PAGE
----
Halo – A Horse With The Reputation For Being Anything But Angelic…

Halo – A Horse With The Reputation For Being Anything But Angelic…


Born in 1969 in Kentucky and bred by John R. Gaines, founder of the Breeders Cup, he was purchased by Charles W. Engelhard Jr., the owner of the great Nijinsky II.

Halo was by Hail To Reason out of the mare Cosmah (who was the Kentucky Broodmare of the Year in 1974), which made him a half-brother to the Hall of Fame filly Tosmah. Cosmah was the third dam of Our Casey’s Boy who at one time stood at Somerset Stud in the KZN Midlands.

After having little success at age two racing on dirt tracks, in his three-year-old campaign his trainer MacKenzie Miller switched him to racing on turf which was found to be his niche.

Halo raced for four years and in 1974, at age five, won the Grade I United Nations Handicap. He achieved nine wins from 31 starts and earned over a quarter of a million dollars.

Halo nearly went to stud in England but, fortunately for American breeding, he was discovered to have a vice, considered by many to be detrimental to a horses’ health. He was a crib-biter and for this reason he was rejected.

Halo originally entered stud in 1975 at Windfields in Maryland where his first crop yielded Glorious Song, the Canadian Horse of the Year and dam of South African based sire, for a time in KZN at Aldora Stud – Rakeen, who of course is the sire of the late and great Multiple Champion Stallion Jet Master.

In 1984, Texas oilman Tom Tatham purchased 25 of the 40 shares in Halo’s syndicate and moved the stallion to Kentucky to stand at Stone Farm.

Admire Main(JPN) - Summerhill Stud

Halo sired Sunday Silence, the defining horse who has continued his legacy. Sunday Silence was exported to Japan and has become the top sire in history in that country. Summerhill Stud have the only of son of Sunday Silence on the African continent, a beautiful chestnut called Admire Main(JPN).

Halo spent most of his career at Stone Farm and produced a number of champions, amongst them Devil’s Bag – who happens to be a full brother to Glorious Song and Sunny’s Halo – winner of the 1983 Kentucky Derby.

Halo sired seven champions and 62 stakes winners, and led the leading sire list twice. Standout runners sired by Halo included Goodbye Halo, who counted the Kentucky Oaks among her seven Gr 1 victories, Strodes Creek, who was second in the 1994 Kentucky Derby and third in the Belmont Stakes Gr 1, and millionaire Lively One, whose long list of accomplishments included the Swaps Stakes Gr 1. Halo’s progeny earned over $44 million on the racetrack and have netted far more in the breeding shed.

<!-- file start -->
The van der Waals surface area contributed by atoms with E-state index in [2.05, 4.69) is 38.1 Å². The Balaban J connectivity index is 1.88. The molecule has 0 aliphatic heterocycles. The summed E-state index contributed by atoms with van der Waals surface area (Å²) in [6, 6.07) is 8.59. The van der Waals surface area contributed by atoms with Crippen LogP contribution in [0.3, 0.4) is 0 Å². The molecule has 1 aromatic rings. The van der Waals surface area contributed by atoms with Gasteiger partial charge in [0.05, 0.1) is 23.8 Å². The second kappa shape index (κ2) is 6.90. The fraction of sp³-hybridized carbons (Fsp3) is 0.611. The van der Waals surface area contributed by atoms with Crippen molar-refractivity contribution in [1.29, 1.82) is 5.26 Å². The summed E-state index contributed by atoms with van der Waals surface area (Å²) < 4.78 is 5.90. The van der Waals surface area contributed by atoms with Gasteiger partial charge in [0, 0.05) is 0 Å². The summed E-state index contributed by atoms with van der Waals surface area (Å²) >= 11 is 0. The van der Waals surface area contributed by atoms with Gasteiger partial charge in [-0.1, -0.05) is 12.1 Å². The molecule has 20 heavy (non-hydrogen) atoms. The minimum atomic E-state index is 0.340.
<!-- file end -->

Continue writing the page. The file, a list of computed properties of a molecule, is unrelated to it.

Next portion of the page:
Halo became a Sire-Of-Sires which besides Sunday Silence, included Saint Ballado and Southern Halo who died aged 26 after a very successful career at stud in Argentina – being a leading sire for eight years.

As a broodmare sire, Halo is equally sensational, with daughters or granddaughters producing champions Victory Gallop, another formidable Sire-Of-Sires and Broodmare Sire Machiavellian, Singspiel, and Coup de Genie; classic winners Fusaichi Pegasus (with whom Brave Tin Soldier shares a dam-line) and Pine Bluff; and sires such as Singspiel, Rahy, Rakeen (all out of Glorius Song) and Silver Ghost.

In KZN, Halo’s influence continues through the likes of the aforementioned Admire Main, Bankable, Brave Tin Soldier, Kahal – consistently one of the top five stallions on the National Sires Log for the past few years, Mullin’s Bay and of course the only son of Jet Master in KZN, Ravishing. A common denominator amongst all these stallions mentioned is that they all reside at Seven-time Champion Breeders Summerhill Stud! The other is the current KZN Breeders Award Champion Stallion, the sire of The Apache and Gypsy’s Warning, the beautifully bred Mogok – standing at Scott Brothers’ Highdown Stud.

Halo with his muzzle on - Image: Barbara D Livingstone

Unfortunately Halo also developed a reputation for being a highly aggressive stallion, who frequently wore a muzzle after attacking a few of his grooms. His anger was not only taken out on his handlers (which after some research seemed to stem from being handled by an abusive groom with a rake during his racing career) and he was allegedly known to kill birds too, found drowned in his waterbucket.

Interestingly, Halo was by Hail To Reason who happens to be the sire of Roberto, a stallion which also had a reputation for being aggressive and unco-operative.

Pensioned from stud duty at Stone Farm in 1997, Halo passed away at the age of 31 late in 2000.

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